The Sault Star
So you consider yourself an environmentalist. Are wind farms a blight on the landscape or a low-carbon source of energy?
“Generally speaking, wind is fantastic as an energy source,” said Adam Scott, green energy program co-ordinator for Environmental Defence, Canada’s leading environmental research and advocacy group.
Ontario has pulled out far ahead of any other jurisdiction in North America in promoting development of renewable energy (excluding large hydro projects). According to Ontario’s Independent Electricity System Operator, the province had a capacity to produce nearly 1,600 megawatts of electricity last year, about the total of the next three provinces combined and double that of second-place Alberta.
A report from Pew Charitable Trusts last year, Who’s Winning the Clean Energy Race, Canada is — or close to it. Among G20 members, we placed seventh in investment in the “clean energy” sector. Much of the $5.6 billion spent in 2010 — a 61% increase from the year before — was in Ontario, due to the Green Energy Act. Just over half of that, 52%, went toward wind.
The quick rise of wind farms has also raised alarm among people who “are genuinely upset and don’t want change to the landscape around where they live,” said Scott.
While he doesn’t “like the term ‘not in my backyard,'” he said many opponents of windmills are led more by emotion than fact.
Among “a whole bunch of completely bogus claims” is that of cost. He stressed that the under the Ontario Green Energy Act, developers are paid only for electricity produced. Nearly 100% of up-front costs are on them, not the taxpayer, he said.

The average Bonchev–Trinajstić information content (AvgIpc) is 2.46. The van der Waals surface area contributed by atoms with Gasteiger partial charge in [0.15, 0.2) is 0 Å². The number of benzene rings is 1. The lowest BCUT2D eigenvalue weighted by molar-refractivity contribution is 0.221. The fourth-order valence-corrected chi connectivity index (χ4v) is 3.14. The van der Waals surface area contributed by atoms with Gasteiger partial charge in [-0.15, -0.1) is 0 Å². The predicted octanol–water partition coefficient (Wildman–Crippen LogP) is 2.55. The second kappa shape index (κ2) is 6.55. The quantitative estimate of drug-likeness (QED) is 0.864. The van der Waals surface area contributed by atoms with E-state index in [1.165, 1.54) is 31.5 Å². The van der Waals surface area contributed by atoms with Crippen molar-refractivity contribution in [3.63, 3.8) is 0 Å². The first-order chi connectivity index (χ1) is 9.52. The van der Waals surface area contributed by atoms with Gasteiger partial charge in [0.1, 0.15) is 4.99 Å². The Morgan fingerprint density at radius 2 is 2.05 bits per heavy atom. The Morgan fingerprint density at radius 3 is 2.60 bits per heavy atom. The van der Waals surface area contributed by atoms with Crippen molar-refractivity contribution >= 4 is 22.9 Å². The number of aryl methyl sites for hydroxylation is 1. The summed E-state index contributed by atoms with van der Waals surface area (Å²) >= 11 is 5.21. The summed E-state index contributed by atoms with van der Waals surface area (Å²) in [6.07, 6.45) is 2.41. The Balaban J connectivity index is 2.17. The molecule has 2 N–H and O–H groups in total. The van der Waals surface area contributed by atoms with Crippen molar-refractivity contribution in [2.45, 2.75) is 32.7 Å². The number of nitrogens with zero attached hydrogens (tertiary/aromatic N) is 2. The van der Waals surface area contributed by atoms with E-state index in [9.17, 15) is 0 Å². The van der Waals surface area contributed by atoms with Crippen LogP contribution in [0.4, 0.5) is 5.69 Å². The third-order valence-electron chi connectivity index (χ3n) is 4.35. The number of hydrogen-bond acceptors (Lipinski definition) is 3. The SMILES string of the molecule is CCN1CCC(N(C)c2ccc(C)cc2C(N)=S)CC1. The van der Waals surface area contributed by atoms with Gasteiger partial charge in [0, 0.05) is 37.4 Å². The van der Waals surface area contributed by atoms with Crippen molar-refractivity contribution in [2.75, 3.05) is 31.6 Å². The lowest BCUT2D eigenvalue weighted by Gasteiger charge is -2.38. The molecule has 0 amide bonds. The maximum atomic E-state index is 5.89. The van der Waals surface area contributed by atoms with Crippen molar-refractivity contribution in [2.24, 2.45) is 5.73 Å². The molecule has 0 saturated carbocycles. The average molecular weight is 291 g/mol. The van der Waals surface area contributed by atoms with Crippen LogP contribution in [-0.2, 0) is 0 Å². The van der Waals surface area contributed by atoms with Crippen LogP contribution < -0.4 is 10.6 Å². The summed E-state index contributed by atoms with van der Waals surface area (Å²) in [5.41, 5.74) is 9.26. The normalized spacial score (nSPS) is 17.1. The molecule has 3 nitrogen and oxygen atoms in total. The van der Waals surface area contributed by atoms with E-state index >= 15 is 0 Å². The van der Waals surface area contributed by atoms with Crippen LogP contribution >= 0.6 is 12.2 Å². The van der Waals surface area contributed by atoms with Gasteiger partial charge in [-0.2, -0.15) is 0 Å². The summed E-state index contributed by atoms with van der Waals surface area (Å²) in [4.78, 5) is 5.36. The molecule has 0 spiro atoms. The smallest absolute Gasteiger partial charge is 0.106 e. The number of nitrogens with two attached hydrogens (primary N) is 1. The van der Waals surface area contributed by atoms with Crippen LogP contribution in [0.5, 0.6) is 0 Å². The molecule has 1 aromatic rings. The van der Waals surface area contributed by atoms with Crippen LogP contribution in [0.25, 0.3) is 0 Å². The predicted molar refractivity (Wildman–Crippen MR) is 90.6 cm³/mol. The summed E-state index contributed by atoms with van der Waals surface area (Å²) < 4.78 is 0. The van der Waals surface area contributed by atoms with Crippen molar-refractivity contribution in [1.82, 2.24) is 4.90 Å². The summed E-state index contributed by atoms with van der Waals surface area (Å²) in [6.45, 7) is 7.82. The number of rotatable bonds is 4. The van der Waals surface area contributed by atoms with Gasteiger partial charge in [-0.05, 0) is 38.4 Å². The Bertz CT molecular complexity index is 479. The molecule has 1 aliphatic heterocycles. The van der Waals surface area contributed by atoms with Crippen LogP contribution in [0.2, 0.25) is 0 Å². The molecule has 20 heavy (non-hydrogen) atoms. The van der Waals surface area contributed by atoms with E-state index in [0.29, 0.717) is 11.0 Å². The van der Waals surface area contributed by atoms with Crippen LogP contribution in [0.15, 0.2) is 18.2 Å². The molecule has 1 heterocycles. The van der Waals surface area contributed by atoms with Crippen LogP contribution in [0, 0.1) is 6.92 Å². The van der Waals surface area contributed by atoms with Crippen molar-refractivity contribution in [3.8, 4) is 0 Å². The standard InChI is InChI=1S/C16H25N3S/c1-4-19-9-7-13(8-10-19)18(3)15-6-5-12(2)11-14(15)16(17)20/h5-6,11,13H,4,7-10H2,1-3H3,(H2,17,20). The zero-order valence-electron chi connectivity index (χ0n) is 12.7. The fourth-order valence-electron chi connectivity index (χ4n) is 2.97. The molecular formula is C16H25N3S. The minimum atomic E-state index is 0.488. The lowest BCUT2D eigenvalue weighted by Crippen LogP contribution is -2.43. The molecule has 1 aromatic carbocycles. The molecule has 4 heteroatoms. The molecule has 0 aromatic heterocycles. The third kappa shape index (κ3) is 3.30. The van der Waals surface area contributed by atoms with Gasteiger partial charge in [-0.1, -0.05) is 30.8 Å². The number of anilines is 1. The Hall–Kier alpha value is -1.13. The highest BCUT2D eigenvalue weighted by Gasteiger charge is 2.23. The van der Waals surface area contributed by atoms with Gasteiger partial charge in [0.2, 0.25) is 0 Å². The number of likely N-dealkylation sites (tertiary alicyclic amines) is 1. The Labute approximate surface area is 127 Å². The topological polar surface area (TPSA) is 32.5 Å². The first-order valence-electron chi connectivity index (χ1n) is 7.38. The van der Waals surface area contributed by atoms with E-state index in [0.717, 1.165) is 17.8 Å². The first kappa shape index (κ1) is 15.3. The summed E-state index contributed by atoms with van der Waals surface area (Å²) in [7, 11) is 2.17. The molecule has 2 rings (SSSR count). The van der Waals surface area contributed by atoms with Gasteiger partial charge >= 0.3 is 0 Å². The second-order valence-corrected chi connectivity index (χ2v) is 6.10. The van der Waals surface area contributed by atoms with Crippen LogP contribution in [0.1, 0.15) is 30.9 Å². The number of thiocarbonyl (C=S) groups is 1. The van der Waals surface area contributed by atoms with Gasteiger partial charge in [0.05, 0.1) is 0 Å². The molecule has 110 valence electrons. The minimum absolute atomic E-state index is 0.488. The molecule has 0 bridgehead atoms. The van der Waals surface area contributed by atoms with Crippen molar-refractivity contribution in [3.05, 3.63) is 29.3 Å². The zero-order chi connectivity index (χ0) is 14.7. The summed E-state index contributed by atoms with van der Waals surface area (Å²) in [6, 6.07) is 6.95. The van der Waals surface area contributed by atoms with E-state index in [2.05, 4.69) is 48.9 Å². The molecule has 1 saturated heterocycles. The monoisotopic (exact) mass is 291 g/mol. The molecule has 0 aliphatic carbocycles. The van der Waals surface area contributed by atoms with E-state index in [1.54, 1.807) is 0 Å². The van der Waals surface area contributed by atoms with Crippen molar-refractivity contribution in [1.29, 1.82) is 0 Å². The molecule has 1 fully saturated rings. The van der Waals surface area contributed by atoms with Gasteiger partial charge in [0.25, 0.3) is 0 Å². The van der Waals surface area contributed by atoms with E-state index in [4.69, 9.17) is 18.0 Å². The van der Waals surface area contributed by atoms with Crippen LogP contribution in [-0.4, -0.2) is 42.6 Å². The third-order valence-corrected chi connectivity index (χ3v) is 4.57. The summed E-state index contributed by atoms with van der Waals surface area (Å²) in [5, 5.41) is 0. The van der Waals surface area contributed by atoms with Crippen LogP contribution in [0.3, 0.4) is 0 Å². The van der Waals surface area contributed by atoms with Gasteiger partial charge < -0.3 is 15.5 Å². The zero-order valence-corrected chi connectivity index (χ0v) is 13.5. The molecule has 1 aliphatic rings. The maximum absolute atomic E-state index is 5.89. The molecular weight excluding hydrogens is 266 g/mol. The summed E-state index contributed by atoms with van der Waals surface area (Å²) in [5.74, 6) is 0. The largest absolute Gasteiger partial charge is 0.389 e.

Perhaps more significantly, “these renewable energy projects are allowing us to get rid of coal. There is a direct link between our ability to shut down the coal power plants and this (developing renewable energy).”
As part of the province’s pledge to eliminate our reliance on coal three years from now, two of eight coal-fired units and two of four at Lambton were permanently shut down last October.
“What we’re doing right now is starting the transition toward a carbon-free electricity sector, which is really something incredibly important,” he said.
“I think a lot of people, when they talk about the environment, forget about this whole climate change thing, which is real and is a huge deal and we really don’t have the time that people think they do.”
Wind and other renewable energy sources still account for just a tiny portion of Ontario’s supply mix, at 3.6%. Nuclear accounts for fully one-third and coal 13%. Scott said that will change quickly, with plans next year to install twice the number of solar panels in Ontario as California, which has three times our population.
Apparently in response to protests, Ontario has scaled back a bit on plans for wind energy development. In February, the government announced it will halt any plans for off-shore wind turbines “while further scientific research is conducted.” A preliminary study proposed massive turbines on Crown land in the beds of the Great Lakes, including Lake Superior at Alona Bay.
Michigan’s Upper Peninsula has also caught wind of renewable energy. Rudyard Township council recently unanimously approved about 40 towers, with another 40 or so proposed for nearby Marquette Township in Mackinac County. According to The Soo Evening News, that development has also found opposition.
What does Environmental Defence think of ‘big wind’? The answer might surprise you